By Brian Maass


DENVER (CBS4) — Denver’s City Attorney has issued a cease and desist letter to former City Auditor Dennis Gallagher after Gallagher emailed more than 8,600 city workers this past Sunday on city email systems urging them to reject Mayor Michael Hancock and vote for challenger Jamie Giellis in the upcoming Mayoral election.

Denver Auditor Dennis Gallagher (credit: Denver Auditor Facebook Page)

The emailed letter from Gallagher and former Deputy Manager of Public Works Dennis Royer said under the Hancock administration, Denver had turned into a “consultants dream” and that the former employees were “Deeply saddened by what has happened over the last few years.”

The two-page letter obtained earlier this week by CBS4 hammered the Hancock administration for what was termed “pay-to-play” relationships with consultants.

“Its an inside game and the only winners are the insiders,” reads the Gallagher letter.

Gallagher told CBS4, “I received the list from a friend who did a CORA request a couple of years ago. Once you have the city employee list, you have the city email list. I did have a couple of former students of mine help me with this.”

The former auditor went on to say, “I sent the email to city employees as a citizen of Denver. I did not use any public resources in this process. As a citizen I have the right to communicate with the employees who work for the taxpayers.”

The city characterized the Gallagher letter as “unauthorized email” and fired back in a letter to Gallagher dated Wednesday, which was authored by Rob Nespor with the Denver’s City Attorney’s office.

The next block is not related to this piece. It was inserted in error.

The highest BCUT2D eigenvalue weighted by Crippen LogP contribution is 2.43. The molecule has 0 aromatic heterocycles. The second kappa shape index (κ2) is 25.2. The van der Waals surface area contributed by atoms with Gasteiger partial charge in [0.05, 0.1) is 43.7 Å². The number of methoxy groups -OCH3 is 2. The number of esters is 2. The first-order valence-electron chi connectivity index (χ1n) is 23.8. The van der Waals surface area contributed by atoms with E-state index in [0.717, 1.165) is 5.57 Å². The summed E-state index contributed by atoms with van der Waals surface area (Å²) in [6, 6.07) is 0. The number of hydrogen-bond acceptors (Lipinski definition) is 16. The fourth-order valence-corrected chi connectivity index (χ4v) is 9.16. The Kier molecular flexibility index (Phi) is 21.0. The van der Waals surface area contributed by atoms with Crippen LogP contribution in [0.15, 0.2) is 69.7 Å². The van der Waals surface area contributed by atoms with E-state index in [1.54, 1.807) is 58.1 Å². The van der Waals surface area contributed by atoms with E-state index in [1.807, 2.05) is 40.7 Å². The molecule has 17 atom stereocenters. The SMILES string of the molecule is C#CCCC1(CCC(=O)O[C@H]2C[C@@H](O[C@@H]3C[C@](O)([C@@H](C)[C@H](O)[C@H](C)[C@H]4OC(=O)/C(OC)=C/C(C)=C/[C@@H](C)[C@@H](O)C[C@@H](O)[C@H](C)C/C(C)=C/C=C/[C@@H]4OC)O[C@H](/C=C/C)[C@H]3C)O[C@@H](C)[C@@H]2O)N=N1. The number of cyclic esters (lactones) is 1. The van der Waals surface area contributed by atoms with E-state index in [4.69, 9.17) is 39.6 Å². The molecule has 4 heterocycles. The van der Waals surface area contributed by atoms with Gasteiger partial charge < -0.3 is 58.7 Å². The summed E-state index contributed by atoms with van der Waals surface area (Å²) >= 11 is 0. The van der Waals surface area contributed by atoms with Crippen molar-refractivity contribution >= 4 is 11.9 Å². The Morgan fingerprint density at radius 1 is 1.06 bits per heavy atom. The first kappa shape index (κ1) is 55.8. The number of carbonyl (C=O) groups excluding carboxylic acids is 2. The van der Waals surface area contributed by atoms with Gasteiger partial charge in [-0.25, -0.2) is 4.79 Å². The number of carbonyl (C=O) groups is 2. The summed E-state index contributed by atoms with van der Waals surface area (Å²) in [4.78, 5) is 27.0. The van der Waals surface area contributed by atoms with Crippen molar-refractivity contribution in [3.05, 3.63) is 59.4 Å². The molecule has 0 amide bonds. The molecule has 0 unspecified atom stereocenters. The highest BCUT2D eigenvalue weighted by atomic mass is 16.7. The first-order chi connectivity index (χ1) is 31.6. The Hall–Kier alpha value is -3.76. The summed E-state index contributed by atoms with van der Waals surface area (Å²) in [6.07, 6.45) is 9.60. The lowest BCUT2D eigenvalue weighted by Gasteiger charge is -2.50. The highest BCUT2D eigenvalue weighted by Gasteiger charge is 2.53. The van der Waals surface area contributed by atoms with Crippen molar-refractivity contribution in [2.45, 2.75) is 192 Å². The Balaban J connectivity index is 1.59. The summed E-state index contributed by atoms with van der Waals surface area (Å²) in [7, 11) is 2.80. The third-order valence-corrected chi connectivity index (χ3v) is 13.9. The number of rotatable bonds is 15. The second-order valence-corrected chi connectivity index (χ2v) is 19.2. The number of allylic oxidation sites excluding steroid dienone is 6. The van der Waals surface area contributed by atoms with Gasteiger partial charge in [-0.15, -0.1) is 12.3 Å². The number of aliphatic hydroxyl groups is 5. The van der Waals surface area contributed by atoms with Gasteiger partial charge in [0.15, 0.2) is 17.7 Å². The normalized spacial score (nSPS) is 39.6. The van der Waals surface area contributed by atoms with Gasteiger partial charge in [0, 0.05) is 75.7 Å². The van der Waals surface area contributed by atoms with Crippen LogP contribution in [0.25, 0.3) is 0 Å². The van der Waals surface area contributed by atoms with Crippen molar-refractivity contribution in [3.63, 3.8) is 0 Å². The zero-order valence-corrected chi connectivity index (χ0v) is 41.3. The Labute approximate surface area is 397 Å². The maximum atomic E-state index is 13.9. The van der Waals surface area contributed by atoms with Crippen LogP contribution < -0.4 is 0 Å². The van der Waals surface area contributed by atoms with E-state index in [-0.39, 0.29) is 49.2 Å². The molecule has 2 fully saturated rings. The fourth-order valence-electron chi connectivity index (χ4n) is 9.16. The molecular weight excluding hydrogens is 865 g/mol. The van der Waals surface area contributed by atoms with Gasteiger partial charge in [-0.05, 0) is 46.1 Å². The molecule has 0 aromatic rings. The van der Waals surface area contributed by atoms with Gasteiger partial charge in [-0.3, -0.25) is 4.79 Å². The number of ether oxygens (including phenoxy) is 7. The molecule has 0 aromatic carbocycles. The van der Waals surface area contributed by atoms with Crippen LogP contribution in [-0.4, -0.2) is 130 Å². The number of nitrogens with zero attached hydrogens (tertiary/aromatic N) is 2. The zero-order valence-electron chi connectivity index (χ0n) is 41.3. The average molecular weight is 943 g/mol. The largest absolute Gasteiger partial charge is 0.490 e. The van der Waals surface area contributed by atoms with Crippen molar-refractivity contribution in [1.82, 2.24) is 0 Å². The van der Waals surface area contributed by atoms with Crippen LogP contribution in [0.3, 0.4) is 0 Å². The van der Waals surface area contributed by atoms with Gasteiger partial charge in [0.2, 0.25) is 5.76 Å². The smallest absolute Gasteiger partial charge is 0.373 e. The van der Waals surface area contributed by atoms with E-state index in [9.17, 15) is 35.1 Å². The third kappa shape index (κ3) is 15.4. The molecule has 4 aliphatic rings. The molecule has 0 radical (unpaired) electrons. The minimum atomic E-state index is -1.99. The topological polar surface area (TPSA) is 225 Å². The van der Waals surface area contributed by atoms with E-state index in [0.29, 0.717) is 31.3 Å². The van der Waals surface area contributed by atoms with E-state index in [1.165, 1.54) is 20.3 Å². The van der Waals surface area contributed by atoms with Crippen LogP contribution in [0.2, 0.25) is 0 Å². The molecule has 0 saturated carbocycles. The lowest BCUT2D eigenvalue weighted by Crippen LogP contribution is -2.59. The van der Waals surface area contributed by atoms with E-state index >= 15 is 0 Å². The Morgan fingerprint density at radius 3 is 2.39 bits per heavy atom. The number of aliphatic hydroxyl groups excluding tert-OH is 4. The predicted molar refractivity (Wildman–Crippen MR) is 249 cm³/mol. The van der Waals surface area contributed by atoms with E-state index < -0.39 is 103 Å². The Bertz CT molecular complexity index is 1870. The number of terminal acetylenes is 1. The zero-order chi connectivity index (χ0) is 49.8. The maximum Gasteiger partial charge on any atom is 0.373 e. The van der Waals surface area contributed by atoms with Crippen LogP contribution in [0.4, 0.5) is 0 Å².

Nespor wrote that City rules forbid city employees from engaging in political activities during work hours: “You are putting our city employees in the position of inadvertently, through no fault of their own, violating city rules by reviewing political communications while on the job.”

He said that city workers who forward the Gallagher email could theoretically be in violation of city personnel rules and subject to discipline. Nespor called what Gallagher did an “inappropriate drain on city resources” and asked Gallagher to cease and desist from further use of city emails for campaign purposes.

“I am certain that some did use their city computers to open their emails,” Gallagher told CBS4. “During my 20 years with the city I received many outside communications which had a political spin. I also can tell you that the vast majority of city employees do not open their emails, especially if they come from me.”

Gallagher served three terms as Denver Auditor before leaving office in 2015. He has also served as a Denver city council member and state senator and state representative.

You can read the full cease and desist letter here.

Brian Maass

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